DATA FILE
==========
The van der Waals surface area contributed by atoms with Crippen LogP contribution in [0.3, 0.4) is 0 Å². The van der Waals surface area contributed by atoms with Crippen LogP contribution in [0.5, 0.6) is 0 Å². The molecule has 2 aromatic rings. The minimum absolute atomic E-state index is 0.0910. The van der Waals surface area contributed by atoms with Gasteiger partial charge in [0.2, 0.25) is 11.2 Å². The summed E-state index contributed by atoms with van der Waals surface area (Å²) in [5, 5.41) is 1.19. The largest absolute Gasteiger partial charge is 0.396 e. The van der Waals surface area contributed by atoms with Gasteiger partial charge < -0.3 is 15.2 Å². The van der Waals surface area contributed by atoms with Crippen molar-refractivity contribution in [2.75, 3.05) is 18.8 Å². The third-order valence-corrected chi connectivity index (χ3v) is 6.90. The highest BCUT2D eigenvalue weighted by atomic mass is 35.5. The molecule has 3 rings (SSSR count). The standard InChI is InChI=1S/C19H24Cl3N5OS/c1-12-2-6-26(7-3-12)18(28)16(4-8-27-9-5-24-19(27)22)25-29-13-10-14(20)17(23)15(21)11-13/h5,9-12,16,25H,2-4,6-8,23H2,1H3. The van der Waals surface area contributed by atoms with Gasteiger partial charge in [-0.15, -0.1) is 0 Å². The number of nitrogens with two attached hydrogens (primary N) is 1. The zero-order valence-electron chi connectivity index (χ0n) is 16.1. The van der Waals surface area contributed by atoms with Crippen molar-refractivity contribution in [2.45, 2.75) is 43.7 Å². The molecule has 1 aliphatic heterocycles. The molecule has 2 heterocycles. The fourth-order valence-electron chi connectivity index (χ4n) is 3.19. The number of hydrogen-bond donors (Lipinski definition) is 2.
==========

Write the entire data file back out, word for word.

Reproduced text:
The van der Waals surface area contributed by atoms with Crippen LogP contribution in [0.3, 0.4) is 0 Å². The van der Waals surface area contributed by atoms with Crippen LogP contribution in [0.5, 0.6) is 0 Å². The molecule has 2 aromatic rings. The minimum absolute atomic E-state index is 0.0910. The van der Waals surface area contributed by atoms with Gasteiger partial charge in [0.2, 0.25) is 11.2 Å². The summed E-state index contributed by atoms with van der Waals surface area (Å²) in [5, 5.41) is 1.19. The largest absolute Gasteiger partial charge is 0.396 e. The van der Waals surface area contributed by atoms with Gasteiger partial charge < -0.3 is 15.2 Å². The van der Waals surface area contributed by atoms with Crippen molar-refractivity contribution in [2.75, 3.05) is 18.8 Å². The third-order valence-corrected chi connectivity index (χ3v) is 6.90. The highest BCUT2D eigenvalue weighted by atomic mass is 35.5. The molecule has 3 rings (SSSR count). The standard InChI is InChI=1S/C19H24Cl3N5OS/c1-12-2-6-26(7-3-12)18(28)16(4-8-27-9-5-24-19(27)22)25-29-13-10-14(20)17(23)15(21)11-13/h5,9-12,16,25H,2-4,6-8,23H2,1H3. The van der Waals surface area contributed by atoms with Gasteiger partial charge in [-0.15, -0.1) is 0 Å². The number of nitrogens with two attached hydrogens (primary N) is 1. The zero-order valence-electron chi connectivity index (χ0n) is 16.1. The van der Waals surface area contributed by atoms with Crippen molar-refractivity contribution in [2.45, 2.75) is 43.7 Å². The molecule has 1 aliphatic heterocycles. The molecule has 2 heterocycles. The fourth-order valence-electron chi connectivity index (χ4n) is 3.19. The number of hydrogen-bond donors (Lipinski definition) is 2.